- As shared by the Croatian Health Insurance Fund, the Croatian Ministry of Health plays the role of the primary controller of Croatia’s health system with a wide scope of authority. The Croatian Ministry of Health requires health insurance for all residents, where all employed residents and their employers pay health care contributions from their salaries. The Croatian Ministry of Health’s insurance covers the costs of general and urgent care and exams, workplace injury and illness treatment, compensation for loss of pay during sick leave, maternity, paternity, or parental leave, and health services transportation costs.
- In Croatia, the required age for eligibility to receive a pension is currently 65 for men and 64 and four months for women, with an accumulation of at least 15 years of service.
- After 35 years of service, men are eligible to claim an early retirement pension, provided they are at least 60 years of age. For women, they must have 32 years and four months of service and be at least 57 years and four months of age.
- Pension is calculated using key factors including age, duration of the pension scheme status, and salary contributions during the employee’s working life.
Payroll in Croatia
- The Croatian tax year is the calendar year. The tax filing deadline is the end of February of the current year for the previous year.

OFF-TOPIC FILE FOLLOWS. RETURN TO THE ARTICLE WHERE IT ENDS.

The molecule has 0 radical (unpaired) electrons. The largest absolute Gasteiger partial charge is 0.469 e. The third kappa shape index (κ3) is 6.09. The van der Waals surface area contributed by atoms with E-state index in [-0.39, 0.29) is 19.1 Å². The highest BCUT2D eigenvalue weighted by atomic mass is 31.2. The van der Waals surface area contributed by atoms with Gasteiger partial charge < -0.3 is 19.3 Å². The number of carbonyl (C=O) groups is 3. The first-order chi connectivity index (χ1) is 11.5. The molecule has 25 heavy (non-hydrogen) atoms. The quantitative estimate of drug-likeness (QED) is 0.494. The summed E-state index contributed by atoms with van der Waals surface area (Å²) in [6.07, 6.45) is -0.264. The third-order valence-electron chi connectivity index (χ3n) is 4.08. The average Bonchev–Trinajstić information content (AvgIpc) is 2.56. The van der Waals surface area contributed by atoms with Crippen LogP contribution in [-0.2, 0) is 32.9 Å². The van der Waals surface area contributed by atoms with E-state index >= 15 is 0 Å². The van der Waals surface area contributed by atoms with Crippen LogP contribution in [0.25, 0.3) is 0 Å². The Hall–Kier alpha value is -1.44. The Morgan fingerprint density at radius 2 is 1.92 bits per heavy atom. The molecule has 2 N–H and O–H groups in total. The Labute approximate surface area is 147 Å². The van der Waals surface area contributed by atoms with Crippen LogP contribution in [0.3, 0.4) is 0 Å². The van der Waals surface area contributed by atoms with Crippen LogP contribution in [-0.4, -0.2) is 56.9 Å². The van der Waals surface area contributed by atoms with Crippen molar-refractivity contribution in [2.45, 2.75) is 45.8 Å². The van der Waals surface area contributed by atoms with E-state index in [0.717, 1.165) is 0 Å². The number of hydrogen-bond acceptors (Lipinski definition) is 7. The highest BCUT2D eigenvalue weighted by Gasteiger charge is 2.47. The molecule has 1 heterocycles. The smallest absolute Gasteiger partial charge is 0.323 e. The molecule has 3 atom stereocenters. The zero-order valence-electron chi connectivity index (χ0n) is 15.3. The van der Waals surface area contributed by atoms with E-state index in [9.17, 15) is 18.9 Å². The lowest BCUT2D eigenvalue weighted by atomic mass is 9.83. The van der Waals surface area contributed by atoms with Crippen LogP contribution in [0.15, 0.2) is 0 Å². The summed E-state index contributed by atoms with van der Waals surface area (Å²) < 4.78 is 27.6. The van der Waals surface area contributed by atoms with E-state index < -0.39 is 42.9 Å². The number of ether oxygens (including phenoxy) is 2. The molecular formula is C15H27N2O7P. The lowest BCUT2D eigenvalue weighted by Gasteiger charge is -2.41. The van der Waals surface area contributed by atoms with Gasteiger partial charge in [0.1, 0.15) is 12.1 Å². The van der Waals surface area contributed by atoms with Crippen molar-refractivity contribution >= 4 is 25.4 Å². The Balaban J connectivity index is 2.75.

- The payroll cycle in Croatia is usually monthly with payments made at the end of each month.
- A regular work week is 40 hours however it may be extended up to 48 hours a week, due to special business needs which are agreed upon by the employer and employee.
- Overtime in Croatia is only allowed if the employer does not request more than 10 hours of overtime work per week and 180 hours per year, unless otherwise stated in a collective bargaining agreement. The overtime is only permitted at the employer’s written request and in the following conditions:
- In force majeure cases
- If there’s an extraordinary increase in the amount of business
- An urgent business need arises
Why Work in Croatia?
A member of the European Union since 2013, Croatia is located in southeastern Europe, across the Adriatic Sea from Italy. Part of former Yugoslavia until 1991, it borders Slovenia, Hungary, Bosnia-Herzegovina, Serbia, and Montenegro.
Croatia’s economy is very open to international trade and the country stands as a universal favorite destination for foreign business development. Its active workforce, a large English-speaking population, and favorable tax incentives have prompted increased global interest in Croatia. In a constantly changing climate, foreign investment calls on security and stability before expanding a business in a new domain. Croatia offers security as it’s one of the safest and most politically stable countries in the world, which allows for its most profitable industry of tourism to thrive.